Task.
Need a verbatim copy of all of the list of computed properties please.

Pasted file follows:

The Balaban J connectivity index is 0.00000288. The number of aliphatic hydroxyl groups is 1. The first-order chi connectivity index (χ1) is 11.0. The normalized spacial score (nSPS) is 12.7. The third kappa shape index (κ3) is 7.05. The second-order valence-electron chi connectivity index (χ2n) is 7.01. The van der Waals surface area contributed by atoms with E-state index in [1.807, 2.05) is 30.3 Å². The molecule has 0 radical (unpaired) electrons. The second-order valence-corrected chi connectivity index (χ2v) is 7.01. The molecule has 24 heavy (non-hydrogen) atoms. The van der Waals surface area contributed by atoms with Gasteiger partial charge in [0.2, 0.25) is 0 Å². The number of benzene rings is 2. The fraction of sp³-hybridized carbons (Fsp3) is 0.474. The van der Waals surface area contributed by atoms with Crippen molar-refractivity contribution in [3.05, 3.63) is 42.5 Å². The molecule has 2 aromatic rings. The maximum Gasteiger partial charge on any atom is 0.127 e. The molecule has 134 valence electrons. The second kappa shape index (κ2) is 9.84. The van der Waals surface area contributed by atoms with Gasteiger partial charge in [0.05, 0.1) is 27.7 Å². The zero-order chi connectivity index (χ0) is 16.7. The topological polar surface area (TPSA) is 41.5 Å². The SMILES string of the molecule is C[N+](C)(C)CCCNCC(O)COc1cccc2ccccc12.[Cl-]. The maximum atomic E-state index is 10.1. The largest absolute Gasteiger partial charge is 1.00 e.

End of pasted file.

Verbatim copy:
The Balaban J connectivity index is 0.00000288. The number of aliphatic hydroxyl groups is 1. The first-order chi connectivity index (χ1) is 11.0. The normalized spacial score (nSPS) is 12.7. The third kappa shape index (κ3) is 7.05. The second-order valence-electron chi connectivity index (χ2n) is 7.01. The van der Waals surface area contributed by atoms with E-state index in [1.807, 2.05) is 30.3 Å². The molecule has 0 radical (unpaired) electrons. The second-order valence-corrected chi connectivity index (χ2v) is 7.01. The molecule has 24 heavy (non-hydrogen) atoms. The van der Waals surface area contributed by atoms with Gasteiger partial charge in [0.2, 0.25) is 0 Å². The number of benzene rings is 2. The fraction of sp³-hybridized carbons (Fsp3) is 0.474. The van der Waals surface area contributed by atoms with Crippen molar-refractivity contribution in [3.05, 3.63) is 42.5 Å². The molecule has 2 aromatic rings. The maximum Gasteiger partial charge on any atom is 0.127 e. The molecule has 134 valence electrons. The second kappa shape index (κ2) is 9.84. The van der Waals surface area contributed by atoms with Gasteiger partial charge in [0.05, 0.1) is 27.7 Å². The zero-order chi connectivity index (χ0) is 16.7. The topological polar surface area (TPSA) is 41.5 Å². The SMILES string of the molecule is C[N+](C)(C)CCCNCC(O)COc1cccc2ccccc12.[Cl-]. The maximum atomic E-state index is 10.1. The largest absolute Gasteiger partial charge is 1.00 e.